Windows 11 preview build has become downloadable for the users registered to the Windows Insider Program. This is allowing all the users to update their existing Windows 10 computer to Windows 11. But some of the users are complaining that the update process isn’t working and showing up errors.
If you don’t know how to upgrade your existing Windows 10 device to Windows 11, read the steps detailed in this article.
Fix 1 – Check the specifications
Windows 11 is not supported on every device out there. There are specific requirements to upgrade your machine to Windows 11.
The specific requirement of Windows 11 –
|Processor:||1 gigahertz (GHz) or faster with 2 or more cores on a compatible 64-bit processor or System on a Chip (SoC).|
|RAM:||4 gigabyte (GB)|
|Storage:||64 GB or larger storage device
Note: See below under “More information on storage space to keep Windows 11 up-to-date” for more details.
|System firmware:||UEFI, Secure Boot capable|
|TPM:||Trusted Platform Module (TPM) version 2.0|
|Graphics card:||Compatible with DirectX 12 or later with WDDM 2.0 driver|
|Display:||High definition (720p) display|
If your device lacks in any section of the above-mentioned requirements, you won’t be able to Windows 11. Even if you opt for the ‘Dev Channel’, you won’t receive the preview builds.
Fix 2 – Enable secure boot
In most cases, secure boot is disabled within the supported systems, which can stall the update process.
1. At first, press the Windows key+I to open the Settings page.
2. Then, tap on the “Updates & Security” settings.
3. On the left-hand side, go to the “Recovery” section.
4. Now, on the right-hand side, click on the “Advanced startup” to start up your computer in Recovery Environment.
5. Once your machine starts up, Then, click on the “Advanced options“.
6. After that, click on “Troubleshoot“.
7. Upon opening the Troubleshooting window, click on “Advanced options“.
6. In the Advanced options window, click on “UEFI Firmware Settings” to modify it.
7. Now, click on “Restart” to restart your computer into BIOS settings.
8. Once the computer boots up, press the “Delete“* key to open the bios setup on your computer.
* NOTE –
The actual key to open the boot settings on your computer may be different. Pay attention to the key to open the BIOS setup on your system.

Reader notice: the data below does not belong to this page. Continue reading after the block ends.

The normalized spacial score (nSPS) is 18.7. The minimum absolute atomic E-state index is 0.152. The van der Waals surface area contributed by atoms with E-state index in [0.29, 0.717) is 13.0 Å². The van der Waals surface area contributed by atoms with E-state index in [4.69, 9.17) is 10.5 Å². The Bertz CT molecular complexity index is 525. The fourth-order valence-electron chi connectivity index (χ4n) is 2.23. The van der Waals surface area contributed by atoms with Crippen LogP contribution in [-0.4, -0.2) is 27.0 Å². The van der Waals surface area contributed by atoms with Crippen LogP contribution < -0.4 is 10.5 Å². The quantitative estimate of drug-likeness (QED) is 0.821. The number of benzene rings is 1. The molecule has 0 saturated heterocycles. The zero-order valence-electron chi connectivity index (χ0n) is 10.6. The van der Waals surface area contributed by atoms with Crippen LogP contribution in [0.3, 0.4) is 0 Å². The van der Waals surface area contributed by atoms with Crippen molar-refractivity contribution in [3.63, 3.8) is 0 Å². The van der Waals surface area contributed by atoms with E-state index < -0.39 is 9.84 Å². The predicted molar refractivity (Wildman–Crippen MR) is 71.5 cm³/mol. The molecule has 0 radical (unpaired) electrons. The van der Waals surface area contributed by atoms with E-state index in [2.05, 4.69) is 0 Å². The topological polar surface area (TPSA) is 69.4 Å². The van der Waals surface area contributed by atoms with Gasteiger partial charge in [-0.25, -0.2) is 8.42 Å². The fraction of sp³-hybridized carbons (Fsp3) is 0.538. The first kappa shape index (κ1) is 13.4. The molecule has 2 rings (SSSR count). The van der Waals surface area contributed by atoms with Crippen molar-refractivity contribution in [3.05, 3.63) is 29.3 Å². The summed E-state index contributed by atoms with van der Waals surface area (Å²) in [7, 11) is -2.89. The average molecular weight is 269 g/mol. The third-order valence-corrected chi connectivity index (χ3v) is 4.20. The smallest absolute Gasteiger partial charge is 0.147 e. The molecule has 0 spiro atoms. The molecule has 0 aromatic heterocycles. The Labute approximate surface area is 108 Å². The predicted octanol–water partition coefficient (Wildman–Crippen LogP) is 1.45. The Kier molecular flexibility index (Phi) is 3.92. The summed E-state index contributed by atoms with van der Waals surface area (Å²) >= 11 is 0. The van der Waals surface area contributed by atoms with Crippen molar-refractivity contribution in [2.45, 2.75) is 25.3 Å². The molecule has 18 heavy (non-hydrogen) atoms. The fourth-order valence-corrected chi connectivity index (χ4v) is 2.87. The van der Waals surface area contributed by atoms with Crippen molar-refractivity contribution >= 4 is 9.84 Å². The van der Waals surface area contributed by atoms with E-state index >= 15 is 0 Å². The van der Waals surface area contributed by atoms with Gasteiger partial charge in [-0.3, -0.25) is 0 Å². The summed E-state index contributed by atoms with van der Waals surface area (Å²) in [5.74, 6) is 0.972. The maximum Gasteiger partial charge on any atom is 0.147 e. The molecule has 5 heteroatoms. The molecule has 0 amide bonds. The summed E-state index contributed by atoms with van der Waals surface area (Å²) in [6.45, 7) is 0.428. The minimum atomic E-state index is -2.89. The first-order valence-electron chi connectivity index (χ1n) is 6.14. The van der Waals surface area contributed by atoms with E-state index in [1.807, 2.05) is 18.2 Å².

9. Once the BIOS setup screen appears, go to the “Boot” tab with the arrow keys on your computer.
10. After that, go down to select “Secure Boot” and then press Enter.
11. Now, choose “Enabled” and then hit Enter to disable UEFI secure boot on your computer.
12. Now, press “F10” from your keyboard to save the settings on your computer.
13. Now, select “Yes” to finally save and exit the bios settings on your computer.
This should restart the computer on your computer.
When the computer starts up, try to update your computer once again.
Fix 3 – Check and Enable TPM 2.0
TPM or Trusted Platform Module is a chipset that will be a mandatory requirement for having Windows 11 on your setup. If you don’t have the TPM 2.0 on your motherboard, you won’t be able to upgrade your Windows 10 to Windows 11.
In case if you have this particular chip on your motherboard, it may not be activated. To check the status of the TPM, follow these steps –
a. At first, press the Windows key+R keys together.
2. Then, type “tpm.msc” in the Run terminal and hit Enter.
3. Here, click on “Status“.
4. Now, you will see the ‘TPM Management on Local Computer‘ message. In this case, you can install
It may show a ‘Compatible TPM cannot be found‘ error message. This can stop the update process.
So, you have to enable the TPM on your computer.
1. At first, turn off your system.
2. Switch it ON again.
3. While your system boots up, simply press the “Delete“* key from your keyboard to open the bios setup on your computer.
* NOTE– The actual key to access the BIOS settings may be different on your system. This key varies from manufacturer to manufacturer. These are the variety of keys-
Esc, F1, F2, F10, F11, F12 or Delete
9. When the BIOS setup opens up, navigate to the “Security” settings using the arrow keys on your keyboard.
10. In the Security settings, you will find several security parameters.
11. After that, select the “TPM settings” using the same navigational arrows. Next, just hit Enter key to tweak it.
12. Simply, select the “Enabled” option and hit Enter.
In some machines, you may find an alternate name for the “TPM Settings“. It might be tagged as “TPM Device“, “TPM Security” or any other name. This varies from one motherboard manufacturer to another.
If your laptop uses an Intel motherboard. you will find “PTT” or “Intel Trusted Platform Technology“.
If your machine has AMD processors at its core, you may have “AMD fTPM Switch” settings.
13. Once you have turned ON these particular settings, press the “F10” key to save the settings on your computer.
14. Now, select “Yes” to finally save and exit the bios settings on your computer.
This should restart the computer on your computer.
Again, try to update your computer to Windows 11. This should solve the problem you are facing.
Sambit is a Mechanical Engineer By qualification who loves to write about Windows 10 and solutions to weirdest possible problems.